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Movie filmed locally during Polar Vortex to premiere on Lake Geneva big screen
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NATIVE KENOSHA FILMMAKERS

Movie filmed locally during Polar Vortex to premiere on Lake Geneva big screen

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A motion picture filmed locally in the cold of the dead of winter will soon heat up the big screen.

This time, everyone’s to “Blame.”

A red carpet premiere of “Blame,” a movie filmed at the former Wilmot Grade School building during the January 2019 Polar Vortex, has been set Friday, Aug. 20, at Emagine Theatre on Highway 120 in Lake Geneva.

A murder-mystery thriller, it follows the story of five college friends who seek shelter in an abandoned school after being stranded in a snowstorm.

Almost on cue, the Polar Vortex provided weather conditions filmmakers Richard Blake and BJ Rayniak, western Kenosha County natives, couldn’t have staged.

They also could not have predicted the delays COVID-19 would have on the production process.

“We had a lot of delays due to COVID,” Rayniak said, adding many involved in the production were forced to relocate out of Los Angeles. “I’m extremely excited for the cast and crew to finally see their hard work showcased on the big screen.”

First showings

The film, which will be released on Amazon and other platforms internationally Sept. 21, will premiere on four of the eight screens at Emagine Theater. Guests at the formal event will be able to walk the red carpet, meet and take photos with the cast, and be the first to see the full-length film on the big screen.

Red carpet arrivals will begin at 6 p.m., the screening will begin at 7:30 p.m., followed by an after party in the piano lounge. There will also be a Q&A segment in Theater 8 following the film.

“We started with two screens just because we realized cast and crew and their families and friends alone would fill a whole theater,” Rayniak said. “We sold out in like two or three days.”

So, they opened a third theater, which also sold out. As of Wednesday, 22 seats remained in the fourth and final theater.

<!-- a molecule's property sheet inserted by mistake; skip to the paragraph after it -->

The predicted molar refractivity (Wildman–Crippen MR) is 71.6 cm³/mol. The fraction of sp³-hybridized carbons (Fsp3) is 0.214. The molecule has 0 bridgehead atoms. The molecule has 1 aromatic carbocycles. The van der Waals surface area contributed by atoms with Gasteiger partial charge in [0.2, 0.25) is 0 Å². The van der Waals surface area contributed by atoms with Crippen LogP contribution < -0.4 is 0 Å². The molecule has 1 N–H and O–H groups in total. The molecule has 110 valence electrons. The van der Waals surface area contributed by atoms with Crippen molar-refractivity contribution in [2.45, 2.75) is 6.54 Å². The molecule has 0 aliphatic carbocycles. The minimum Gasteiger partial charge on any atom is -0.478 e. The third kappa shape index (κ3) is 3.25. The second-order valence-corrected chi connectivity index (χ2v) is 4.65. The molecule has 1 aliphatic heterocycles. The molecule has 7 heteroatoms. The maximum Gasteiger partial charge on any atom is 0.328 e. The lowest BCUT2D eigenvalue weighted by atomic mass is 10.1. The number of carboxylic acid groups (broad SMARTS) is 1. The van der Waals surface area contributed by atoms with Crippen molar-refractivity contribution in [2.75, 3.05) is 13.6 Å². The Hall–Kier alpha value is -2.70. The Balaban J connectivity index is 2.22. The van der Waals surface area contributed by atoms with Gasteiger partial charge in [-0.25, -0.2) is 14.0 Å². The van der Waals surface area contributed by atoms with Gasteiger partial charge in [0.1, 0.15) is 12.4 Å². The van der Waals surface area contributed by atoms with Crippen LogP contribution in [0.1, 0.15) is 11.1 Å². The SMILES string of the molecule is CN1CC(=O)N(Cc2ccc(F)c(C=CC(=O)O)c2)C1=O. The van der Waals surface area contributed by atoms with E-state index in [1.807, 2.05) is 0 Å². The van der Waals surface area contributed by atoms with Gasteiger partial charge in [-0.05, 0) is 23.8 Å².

“It just keep selling out, which is really good,” Rayniak said.

Tickets are $25 and available at whocanyoublame.com/tickets.

Rayniak said he is excited to see viewers’ reactions.

“You forget what it’s like to sit back and actually watch what you have created with a bunch of people,” Rayniak said. “That feeling of sitting in the audience among other people and experiencing it with them ... there is no more rewarding feeling.”

Script by Blake

Blake, a 2001 graduate of Central High School, and Rayniak, a 2001 graduate of Wilmot High School, began making films together when they were in grade school.

The two reconnected at Columbia University in Chicago where Rayniak was studying film-directing and Blake was pursuing an acting degree.

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Blake wrote the script for “Blame” more than 14 years ago after he and Rayniak moved to Los Angeles to pursue their careers. He sold it to a production company that eventually folded, at which time he regained the rights.

The film marks Rayniak’s directorial debut.

It’s not the first time they have shot a movie locally.

Blake and Rayniak also shot their first film, “The Rocket,” in Kenosha County, primarily in Paddock Lake. The movie, also written by Blake, is a based-on-true-life feature film about a football player who suffers a severe head injury, his rocky relationship with his father and the cross country coach who puts him on a different path.

Polar Vortex

Weather posed a challenge during filming of “Blame,” which also took place at the Welcome Center in Pleasant Prairie, Silver Lake Park (where the crash scene was filmed) and in downtown Burlington at The Coffee House on Chestnut and Pine and in the Chestnut Street “Loop.”

Stephen Wester, director of photography, said the below-zero temperatures made it difficult to focus the cameras and the batteries died more quickly.

But, the actors did not have to pretend to be cold, Rayniak said.

Academy Award-winning special effects artist Dieter Sturm was on hand with high-powered fans and the nontoxic snow he developed in case there was a lack of the real stuff.

“We were blasting even more cold air and real snow on these actors,” Rayniak recalls.

In addition to Blake, who plays a detective, cast members include Rachel Lynn David, who was on the Disney show “Game On” in 2013; Austin Brook, who made his television debut on “Dexter;” Roberto Jay and Lauren Elyse Buckley.

Some from Los Angeles had never experienced below zero temperatures. The mercury in Wisconsin reached minus 60 degrees in some parts and didn’t climb above zero until Feb. 1, 2019.

“I was raised in California, so this whole Polar Vortex thing was just truly unimaginable for me,” Delayne Mitchell, who plays “Andy,” said. “I have never, ever experienced that level of cold.”

Looking ahead

Rayniak said he would like to thank the local tri-county communities for their hospitality.

“Filming here has always been great because the people and the community around here are just so willing to help and support this crazy little dream we have,” Rayniak said.

Both Rayniak and Blake continue to write during the pandemic.

“We have a couple of things in the mix,” Rayniak said, adding they will be sitting down to discuss what might emerge for their next project.

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